Archive for May, 2016

Keep ‘Em Moving!

Posted on: May 31st, 2016 by ctpadmin

Keep ‘Em Moving!  The importance of movement in the development of the young child

Did you know that it is really important in development for kids to move – to creep, crawl, walk, run, jump, skip, hop, ride a bike, swing a hula hoop, and more?


The education jargon calls it gross motor activity.  It is important for children to master actions that fall into this category so they may be successful in their daily activities in school.  By having control over their bodies, they will become capable of moving through crowded walkways, or sitting in a chair.  Eventually, the gross motor activity will lead to development of fine motor activity which will allow them to hold a pencil, crayon, marker or other tool.  It will also allow them to have more self-control over their body.  Additionally, movement helps kids avoid the onslaught of childhood obesity which is running rampant in our society

Motor activity is helpful for important growth issues, one of which is balance.  Some of our playground equipment has changed over the years to eliminate some of the items which required more strength and varied kinds of movement.  There seems to be an elimination of see-saws and swings at some playgrounds.  When I was a child, there was always a merry-go-round that could hold several children that  was powered by running and jumping on so you could spin around.  I don’t think I’ve seen one of those in years.   Balance is associated with vestibular stimulation which happens when you spin. We are eliminating items that are good for kids’ development because maybe there’s a slight possibility that someone may be hurt on a piece of equipment.

Belkis on monkey barsDoing creative movement in the classroom is a wonderful way to increase motor activity and stimulate the brain while also stimulating the imagination of children.  Creativity will happen for young children when they are able to move and express themselves with their whole bodies.  Movement is equipping them as active, thinking, creative young people who will be more successful in school.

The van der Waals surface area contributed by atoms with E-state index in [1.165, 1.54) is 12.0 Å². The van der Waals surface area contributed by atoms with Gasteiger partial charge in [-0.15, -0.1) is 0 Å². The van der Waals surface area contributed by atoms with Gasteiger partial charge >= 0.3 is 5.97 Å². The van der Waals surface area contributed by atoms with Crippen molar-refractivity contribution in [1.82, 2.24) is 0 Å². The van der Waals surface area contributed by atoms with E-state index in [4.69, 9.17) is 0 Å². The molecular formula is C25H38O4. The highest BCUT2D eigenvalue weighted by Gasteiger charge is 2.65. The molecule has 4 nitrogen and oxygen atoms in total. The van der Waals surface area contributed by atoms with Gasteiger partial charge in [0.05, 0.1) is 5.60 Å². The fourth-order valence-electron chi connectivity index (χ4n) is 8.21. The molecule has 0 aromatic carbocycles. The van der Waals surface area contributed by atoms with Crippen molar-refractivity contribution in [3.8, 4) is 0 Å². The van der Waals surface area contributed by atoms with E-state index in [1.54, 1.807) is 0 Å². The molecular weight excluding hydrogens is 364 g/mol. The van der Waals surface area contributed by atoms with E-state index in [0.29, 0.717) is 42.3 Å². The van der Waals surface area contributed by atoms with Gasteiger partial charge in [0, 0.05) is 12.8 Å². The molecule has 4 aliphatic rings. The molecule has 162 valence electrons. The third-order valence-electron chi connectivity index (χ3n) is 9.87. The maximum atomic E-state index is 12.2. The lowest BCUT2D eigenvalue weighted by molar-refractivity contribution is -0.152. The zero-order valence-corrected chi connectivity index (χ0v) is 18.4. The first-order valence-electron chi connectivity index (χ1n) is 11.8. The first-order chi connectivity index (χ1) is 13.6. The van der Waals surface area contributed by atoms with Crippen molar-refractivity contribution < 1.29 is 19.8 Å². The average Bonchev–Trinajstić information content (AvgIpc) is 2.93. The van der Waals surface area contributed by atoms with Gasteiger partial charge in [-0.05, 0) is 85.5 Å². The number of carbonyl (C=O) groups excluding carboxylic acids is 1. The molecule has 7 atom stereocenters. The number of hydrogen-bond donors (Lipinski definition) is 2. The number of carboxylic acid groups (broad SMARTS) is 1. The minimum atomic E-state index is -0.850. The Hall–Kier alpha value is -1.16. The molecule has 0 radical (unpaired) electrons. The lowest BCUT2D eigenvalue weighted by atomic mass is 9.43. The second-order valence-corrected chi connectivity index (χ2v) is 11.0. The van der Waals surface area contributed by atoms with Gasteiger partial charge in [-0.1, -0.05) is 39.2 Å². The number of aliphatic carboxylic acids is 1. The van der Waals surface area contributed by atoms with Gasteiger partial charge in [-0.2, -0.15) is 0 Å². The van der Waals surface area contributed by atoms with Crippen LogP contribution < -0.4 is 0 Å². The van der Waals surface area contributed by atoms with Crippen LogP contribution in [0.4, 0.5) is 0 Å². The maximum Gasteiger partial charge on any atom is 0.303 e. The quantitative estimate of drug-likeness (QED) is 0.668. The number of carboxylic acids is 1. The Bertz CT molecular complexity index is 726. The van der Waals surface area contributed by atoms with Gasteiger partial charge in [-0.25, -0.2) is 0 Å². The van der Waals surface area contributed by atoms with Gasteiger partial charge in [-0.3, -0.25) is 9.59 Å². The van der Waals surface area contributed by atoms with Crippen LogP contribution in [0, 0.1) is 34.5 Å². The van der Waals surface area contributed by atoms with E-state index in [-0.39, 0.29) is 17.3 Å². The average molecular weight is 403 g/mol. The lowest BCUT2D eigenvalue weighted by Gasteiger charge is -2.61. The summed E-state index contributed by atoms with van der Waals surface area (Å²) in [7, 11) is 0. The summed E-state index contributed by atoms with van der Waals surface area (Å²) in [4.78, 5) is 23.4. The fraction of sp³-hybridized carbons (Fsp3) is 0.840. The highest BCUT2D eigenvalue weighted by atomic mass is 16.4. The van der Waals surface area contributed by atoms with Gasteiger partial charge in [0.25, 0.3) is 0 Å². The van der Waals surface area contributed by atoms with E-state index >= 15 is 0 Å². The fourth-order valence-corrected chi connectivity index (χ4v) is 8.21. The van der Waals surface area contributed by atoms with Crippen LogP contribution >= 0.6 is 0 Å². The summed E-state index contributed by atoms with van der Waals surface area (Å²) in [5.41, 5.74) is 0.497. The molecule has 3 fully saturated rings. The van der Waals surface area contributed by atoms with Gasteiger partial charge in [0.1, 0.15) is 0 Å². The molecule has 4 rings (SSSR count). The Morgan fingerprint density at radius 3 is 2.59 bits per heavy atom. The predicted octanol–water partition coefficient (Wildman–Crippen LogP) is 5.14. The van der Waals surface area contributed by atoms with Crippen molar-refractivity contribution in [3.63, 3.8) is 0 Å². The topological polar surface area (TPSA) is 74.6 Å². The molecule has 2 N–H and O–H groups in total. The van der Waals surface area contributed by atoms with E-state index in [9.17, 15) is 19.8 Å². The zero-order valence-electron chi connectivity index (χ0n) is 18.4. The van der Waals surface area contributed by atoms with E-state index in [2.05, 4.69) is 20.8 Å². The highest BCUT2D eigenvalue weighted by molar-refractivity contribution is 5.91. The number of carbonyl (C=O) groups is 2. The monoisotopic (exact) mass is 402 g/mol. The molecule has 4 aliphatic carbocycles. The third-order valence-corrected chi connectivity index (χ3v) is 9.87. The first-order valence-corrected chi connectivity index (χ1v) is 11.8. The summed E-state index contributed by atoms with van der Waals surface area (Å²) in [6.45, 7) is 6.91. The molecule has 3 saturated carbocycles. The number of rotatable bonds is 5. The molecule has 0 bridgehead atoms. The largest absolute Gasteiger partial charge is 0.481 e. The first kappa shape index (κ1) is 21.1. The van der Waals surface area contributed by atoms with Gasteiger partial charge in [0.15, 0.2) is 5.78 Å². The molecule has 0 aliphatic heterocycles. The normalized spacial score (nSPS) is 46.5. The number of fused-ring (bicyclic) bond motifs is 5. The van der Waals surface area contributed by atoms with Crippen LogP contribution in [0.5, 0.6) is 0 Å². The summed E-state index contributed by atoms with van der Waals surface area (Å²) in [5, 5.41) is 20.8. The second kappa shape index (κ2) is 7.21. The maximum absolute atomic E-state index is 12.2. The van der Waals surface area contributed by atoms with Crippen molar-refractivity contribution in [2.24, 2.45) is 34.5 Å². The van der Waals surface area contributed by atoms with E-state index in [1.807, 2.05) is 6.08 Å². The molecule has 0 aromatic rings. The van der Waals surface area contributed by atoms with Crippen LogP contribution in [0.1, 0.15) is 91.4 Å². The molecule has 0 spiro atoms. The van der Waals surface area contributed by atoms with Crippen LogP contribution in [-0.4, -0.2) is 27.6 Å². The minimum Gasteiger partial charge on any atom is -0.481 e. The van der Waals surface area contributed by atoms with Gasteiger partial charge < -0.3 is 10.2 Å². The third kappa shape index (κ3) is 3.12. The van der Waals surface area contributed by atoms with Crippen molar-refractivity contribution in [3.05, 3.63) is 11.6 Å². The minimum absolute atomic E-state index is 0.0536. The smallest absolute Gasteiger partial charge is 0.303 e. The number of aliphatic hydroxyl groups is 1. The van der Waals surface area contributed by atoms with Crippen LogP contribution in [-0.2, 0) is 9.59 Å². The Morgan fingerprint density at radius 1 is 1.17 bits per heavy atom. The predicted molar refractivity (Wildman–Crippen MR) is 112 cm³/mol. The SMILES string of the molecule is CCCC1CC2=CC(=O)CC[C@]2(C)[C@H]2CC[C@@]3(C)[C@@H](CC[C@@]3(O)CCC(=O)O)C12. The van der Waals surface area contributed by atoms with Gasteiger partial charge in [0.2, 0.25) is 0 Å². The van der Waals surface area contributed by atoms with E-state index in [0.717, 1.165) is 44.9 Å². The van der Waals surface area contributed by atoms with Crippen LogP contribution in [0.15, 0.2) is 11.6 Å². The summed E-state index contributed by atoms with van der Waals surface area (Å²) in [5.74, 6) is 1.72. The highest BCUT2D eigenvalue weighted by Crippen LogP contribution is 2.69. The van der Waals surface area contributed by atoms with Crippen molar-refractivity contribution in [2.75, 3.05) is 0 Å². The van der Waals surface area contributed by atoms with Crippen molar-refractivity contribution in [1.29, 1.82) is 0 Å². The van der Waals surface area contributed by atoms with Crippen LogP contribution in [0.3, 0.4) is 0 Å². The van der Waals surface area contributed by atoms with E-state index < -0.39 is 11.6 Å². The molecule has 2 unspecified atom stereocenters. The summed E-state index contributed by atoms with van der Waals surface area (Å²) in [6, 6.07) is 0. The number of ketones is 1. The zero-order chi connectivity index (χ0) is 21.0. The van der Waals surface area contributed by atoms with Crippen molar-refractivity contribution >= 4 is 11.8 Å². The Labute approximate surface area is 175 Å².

Much of this will impact readiness for preschool and kindergarten.  Rather than reinvent the wheel, here is a good article about expectations for school readiness.

PSA values the importance of outside play and movement in and out of the classroom in the educational curriculum across all ages.

We hope you are able to have fun moving with your child this week.



Music Makes Kids Smarter

Posted on: May 5th, 2016 by ctpadmin

Music Makes Kids Smarter!

When I was teaching baby music classes, we made sure that we did movement activities with even the smallest babies.  Using the nursery rhyme, “Diddle diddle dumpling, my son John” we would move the baby’s legs in time with the rhythm of the rhyme.  The child would just laugh and want more – we would do it slowly, or quickly, speaking in a high pitched voice, or a low one. While we were having fun, the educational piece was developing rhyming, rhythm, bilateral motion, vocal differentiation, and tempo. Some of those things are musical terms (it was a music class, after all), but all of them are things that apply to children’s learning.IMG_5246

At all age levels we add in things like scarves and hand percussion instruments to help put a feeling of the beat into the children’s body.  At a very young age, the child feels music through their entire body. Music with Mrs. Johnson        Movement

As the children grew older, we would give them rhythm sticks which we would use to keep the beat of the music we were listening to.  The educational components of that activity were many –

Listening to good music

Selective listening skills

Keeping a beat

Practicing bilateral motion (see article)

Crossing the midline

Following non-verbal directions


“Rhythm is an integral part of both music and language,” Kraus says. “And the rhythm of spoken language is a crucial cue to understanding.” – See more: in this article.

078One of the important aspects in learning to read, is for a child to be able to cross the midline.  The ability for crossing the vertical midline begins at a young age.  This is when we are able to cross our body to use our right hand on our left side or vice versa.  Very young children use the hand that is closest to the object, rather than crossing the midline.  Sometimes they will even move their whole body to avoid crossing the midline.  If the child never is able to cross the midline, they will have a difficult time reading as their eyes will stop when they get to the middle of the page, rather than reading all the way across.

PSA values the importance of outside play, movement, and musical activities in the educational curriculum across all ages.

Sue Leavitt